Clogging of transpacific supply chains 'likely to persist for weeks'
CHINESE port congestion has increased as shippers rush to export cargo in the Chinese New Year period, compounding congestion at Los Angeles and Long Beach, reports IHS Media
16 February 2021 - 19:00
Delivery times have gone to nine weeks from four or five, says Judah Levine, research lead at freight rate marketplace Freightos.
'While post-Chinese New Year February is normally the slowest month of the year, reports that many manufacturers in China will stay open over the holiday to keep up with demand suggests the surge could persist through February and even beyond,' said Mr Levine.
Shipping technology firm Ocean Insights also warned in a report this week that supply chains were in for several months of disruption as the Chinese New Year period intensifies a breakdown in intermodal connectivity between factories and ports.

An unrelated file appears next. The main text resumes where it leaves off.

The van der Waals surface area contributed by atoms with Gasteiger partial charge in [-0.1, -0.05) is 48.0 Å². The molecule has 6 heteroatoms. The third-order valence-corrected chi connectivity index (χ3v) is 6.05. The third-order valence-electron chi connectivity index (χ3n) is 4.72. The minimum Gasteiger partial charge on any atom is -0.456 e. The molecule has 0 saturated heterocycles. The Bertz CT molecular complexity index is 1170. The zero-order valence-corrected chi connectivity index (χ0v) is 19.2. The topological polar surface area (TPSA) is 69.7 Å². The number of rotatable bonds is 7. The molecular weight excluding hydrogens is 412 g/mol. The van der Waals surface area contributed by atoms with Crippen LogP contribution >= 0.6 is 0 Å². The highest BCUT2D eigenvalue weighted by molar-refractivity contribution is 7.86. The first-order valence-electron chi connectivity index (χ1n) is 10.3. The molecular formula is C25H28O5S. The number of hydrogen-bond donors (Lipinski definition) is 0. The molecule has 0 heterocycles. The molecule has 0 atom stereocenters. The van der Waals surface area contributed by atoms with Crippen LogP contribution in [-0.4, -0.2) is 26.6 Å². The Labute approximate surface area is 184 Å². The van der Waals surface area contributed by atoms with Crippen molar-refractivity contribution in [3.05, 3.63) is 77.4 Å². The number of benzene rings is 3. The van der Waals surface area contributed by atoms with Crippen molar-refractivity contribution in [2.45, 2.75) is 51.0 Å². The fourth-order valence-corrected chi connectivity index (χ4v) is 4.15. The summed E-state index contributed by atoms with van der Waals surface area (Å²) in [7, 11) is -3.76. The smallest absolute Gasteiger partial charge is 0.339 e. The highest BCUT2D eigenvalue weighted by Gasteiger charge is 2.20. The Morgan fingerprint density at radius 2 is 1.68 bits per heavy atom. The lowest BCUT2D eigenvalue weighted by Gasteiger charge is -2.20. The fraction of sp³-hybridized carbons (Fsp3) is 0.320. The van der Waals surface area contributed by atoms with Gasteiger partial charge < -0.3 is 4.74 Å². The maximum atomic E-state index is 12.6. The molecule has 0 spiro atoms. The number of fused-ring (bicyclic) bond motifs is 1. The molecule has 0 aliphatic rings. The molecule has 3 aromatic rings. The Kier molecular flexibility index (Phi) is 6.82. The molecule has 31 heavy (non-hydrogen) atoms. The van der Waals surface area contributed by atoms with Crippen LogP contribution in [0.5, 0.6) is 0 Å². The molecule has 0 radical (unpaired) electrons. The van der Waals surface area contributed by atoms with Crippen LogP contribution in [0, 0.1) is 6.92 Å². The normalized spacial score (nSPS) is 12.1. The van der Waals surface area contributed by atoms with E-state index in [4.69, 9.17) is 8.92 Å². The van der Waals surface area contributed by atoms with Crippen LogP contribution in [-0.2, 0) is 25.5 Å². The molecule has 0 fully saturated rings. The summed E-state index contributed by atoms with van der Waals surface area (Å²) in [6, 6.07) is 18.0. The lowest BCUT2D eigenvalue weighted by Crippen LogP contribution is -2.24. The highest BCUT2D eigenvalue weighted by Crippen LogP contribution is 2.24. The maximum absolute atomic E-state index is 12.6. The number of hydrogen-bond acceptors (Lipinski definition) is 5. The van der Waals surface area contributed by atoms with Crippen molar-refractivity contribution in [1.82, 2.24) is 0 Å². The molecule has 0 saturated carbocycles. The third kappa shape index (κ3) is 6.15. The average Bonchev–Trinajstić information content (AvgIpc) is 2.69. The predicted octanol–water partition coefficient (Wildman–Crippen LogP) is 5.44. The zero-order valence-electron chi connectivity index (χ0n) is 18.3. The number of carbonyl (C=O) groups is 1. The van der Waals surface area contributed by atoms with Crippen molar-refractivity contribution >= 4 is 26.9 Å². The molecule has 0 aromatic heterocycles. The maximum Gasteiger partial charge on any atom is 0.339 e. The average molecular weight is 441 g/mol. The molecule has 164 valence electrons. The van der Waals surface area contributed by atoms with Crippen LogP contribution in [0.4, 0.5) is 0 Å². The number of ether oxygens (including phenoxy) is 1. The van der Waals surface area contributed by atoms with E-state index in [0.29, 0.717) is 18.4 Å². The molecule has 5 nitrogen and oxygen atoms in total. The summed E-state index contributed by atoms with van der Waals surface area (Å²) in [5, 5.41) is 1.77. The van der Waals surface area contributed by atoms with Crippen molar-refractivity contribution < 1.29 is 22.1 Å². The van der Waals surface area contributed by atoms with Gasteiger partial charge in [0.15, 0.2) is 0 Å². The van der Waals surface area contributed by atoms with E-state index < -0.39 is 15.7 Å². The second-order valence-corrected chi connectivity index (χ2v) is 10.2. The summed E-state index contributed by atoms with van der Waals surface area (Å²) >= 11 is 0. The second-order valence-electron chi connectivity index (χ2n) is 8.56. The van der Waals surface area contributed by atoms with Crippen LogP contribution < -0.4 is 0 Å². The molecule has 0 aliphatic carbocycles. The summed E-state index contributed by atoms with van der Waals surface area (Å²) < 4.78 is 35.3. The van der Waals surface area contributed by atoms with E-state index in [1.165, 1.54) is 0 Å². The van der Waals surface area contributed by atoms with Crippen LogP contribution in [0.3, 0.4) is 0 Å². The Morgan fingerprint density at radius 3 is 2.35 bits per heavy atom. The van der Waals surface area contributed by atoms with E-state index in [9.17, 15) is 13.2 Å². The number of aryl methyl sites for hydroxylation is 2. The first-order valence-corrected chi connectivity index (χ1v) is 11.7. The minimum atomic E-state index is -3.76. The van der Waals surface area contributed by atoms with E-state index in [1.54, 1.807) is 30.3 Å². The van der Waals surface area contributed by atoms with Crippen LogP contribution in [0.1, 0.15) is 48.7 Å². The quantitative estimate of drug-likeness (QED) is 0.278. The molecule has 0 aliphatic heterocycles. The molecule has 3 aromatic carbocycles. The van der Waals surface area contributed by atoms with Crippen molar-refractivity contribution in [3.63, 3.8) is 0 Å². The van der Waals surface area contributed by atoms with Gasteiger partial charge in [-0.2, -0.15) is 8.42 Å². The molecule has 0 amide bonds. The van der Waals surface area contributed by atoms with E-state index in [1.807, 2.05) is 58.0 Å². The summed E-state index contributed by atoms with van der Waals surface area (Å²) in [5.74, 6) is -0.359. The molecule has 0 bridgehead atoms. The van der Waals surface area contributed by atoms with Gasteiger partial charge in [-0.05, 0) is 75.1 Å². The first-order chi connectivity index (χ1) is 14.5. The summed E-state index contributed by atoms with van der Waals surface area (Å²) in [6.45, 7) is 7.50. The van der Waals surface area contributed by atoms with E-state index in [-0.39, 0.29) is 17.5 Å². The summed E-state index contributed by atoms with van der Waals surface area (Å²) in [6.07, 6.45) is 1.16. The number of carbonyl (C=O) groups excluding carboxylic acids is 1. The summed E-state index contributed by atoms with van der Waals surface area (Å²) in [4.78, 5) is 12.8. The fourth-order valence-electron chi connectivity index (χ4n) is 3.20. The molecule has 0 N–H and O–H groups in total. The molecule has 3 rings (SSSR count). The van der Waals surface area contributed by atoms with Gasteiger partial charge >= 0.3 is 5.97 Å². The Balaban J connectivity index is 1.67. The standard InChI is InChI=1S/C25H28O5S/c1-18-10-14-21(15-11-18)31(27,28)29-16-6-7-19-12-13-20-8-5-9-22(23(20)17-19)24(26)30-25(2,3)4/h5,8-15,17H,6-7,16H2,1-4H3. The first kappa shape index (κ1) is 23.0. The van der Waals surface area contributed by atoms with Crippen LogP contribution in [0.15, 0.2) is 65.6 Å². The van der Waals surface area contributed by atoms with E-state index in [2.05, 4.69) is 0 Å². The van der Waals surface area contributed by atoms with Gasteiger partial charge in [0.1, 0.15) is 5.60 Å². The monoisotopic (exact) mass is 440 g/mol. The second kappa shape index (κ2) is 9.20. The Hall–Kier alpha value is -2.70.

'The shipping lines have said the backlog of cargo will be cleared after Chinese New Year, and that will likely occur as the levels of deliveries from factories drop off, but supply chains may take several more months to return to some semblance of normality as inventory, now trapped further up the supply chain, will need to be cleared,' said Josh Brazil, Ocean Insights' chief operations officer.
Jon Monroe, a consultant to non-vessel-operating common carriers (NVOs), said it was not clear which factories would be open over the holidays, and he agreed that trucking capacity was under pressure.
'The only certainty is that truck capacity is limited and factories may need to pay double, and in some cases triple, the normal cost to get a trucker's attention to pick up and deliver their container,' he wrote in a market update this week. 'The further south the factory is located, the more likely it will be open.'
Jens Lund, CFO for Danish forwarder DSV, said the supply chain was currently so 'clogged up' that it was difficult to move cargo.
'Carriers right now are so out of sync that they find it hard to honor most agreements,' said Mr Lund. 'Even if we buy millions of TEU, we can't force the carriers to take that volume.'
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